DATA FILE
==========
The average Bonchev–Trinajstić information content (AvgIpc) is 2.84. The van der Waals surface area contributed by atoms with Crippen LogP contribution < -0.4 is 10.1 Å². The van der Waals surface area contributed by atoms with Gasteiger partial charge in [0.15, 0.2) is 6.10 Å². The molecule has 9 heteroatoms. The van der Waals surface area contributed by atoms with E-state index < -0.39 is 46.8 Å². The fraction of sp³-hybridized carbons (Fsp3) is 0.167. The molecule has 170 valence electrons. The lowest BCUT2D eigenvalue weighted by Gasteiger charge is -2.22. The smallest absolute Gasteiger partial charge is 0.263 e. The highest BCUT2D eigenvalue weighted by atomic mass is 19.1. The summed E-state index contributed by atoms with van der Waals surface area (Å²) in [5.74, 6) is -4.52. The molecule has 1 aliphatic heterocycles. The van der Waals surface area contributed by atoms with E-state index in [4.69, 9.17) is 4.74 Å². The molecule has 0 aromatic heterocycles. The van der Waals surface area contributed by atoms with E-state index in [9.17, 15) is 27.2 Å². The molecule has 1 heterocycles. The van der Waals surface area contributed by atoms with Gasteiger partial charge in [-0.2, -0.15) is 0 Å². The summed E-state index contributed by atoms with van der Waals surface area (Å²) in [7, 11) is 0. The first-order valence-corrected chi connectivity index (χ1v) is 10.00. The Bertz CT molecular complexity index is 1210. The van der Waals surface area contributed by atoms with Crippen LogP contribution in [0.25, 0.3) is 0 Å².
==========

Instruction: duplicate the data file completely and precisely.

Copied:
The average Bonchev–Trinajstić information content (AvgIpc) is 2.84. The van der Waals surface area contributed by atoms with Crippen LogP contribution < -0.4 is 10.1 Å². The van der Waals surface area contributed by atoms with Gasteiger partial charge in [0.15, 0.2) is 6.10 Å². The molecule has 9 heteroatoms. The van der Waals surface area contributed by atoms with E-state index < -0.39 is 46.8 Å². The fraction of sp³-hybridized carbons (Fsp3) is 0.167. The molecule has 170 valence electrons. The lowest BCUT2D eigenvalue weighted by Gasteiger charge is -2.22. The smallest absolute Gasteiger partial charge is 0.263 e. The highest BCUT2D eigenvalue weighted by atomic mass is 19.1. The summed E-state index contributed by atoms with van der Waals surface area (Å²) in [5.74, 6) is -4.52. The molecule has 1 aliphatic heterocycles. The van der Waals surface area contributed by atoms with E-state index in [4.69, 9.17) is 4.74 Å². The molecule has 0 aromatic heterocycles. The van der Waals surface area contributed by atoms with E-state index in [9.17, 15) is 27.2 Å². The molecule has 1 heterocycles. The van der Waals surface area contributed by atoms with Gasteiger partial charge in [-0.2, -0.15) is 0 Å². The summed E-state index contributed by atoms with van der Waals surface area (Å²) in [7, 11) is 0. The first-order valence-corrected chi connectivity index (χ1v) is 10.00. The Bertz CT molecular complexity index is 1210. The van der Waals surface area contributed by atoms with Crippen LogP contribution in [0.25, 0.3) is 0 Å².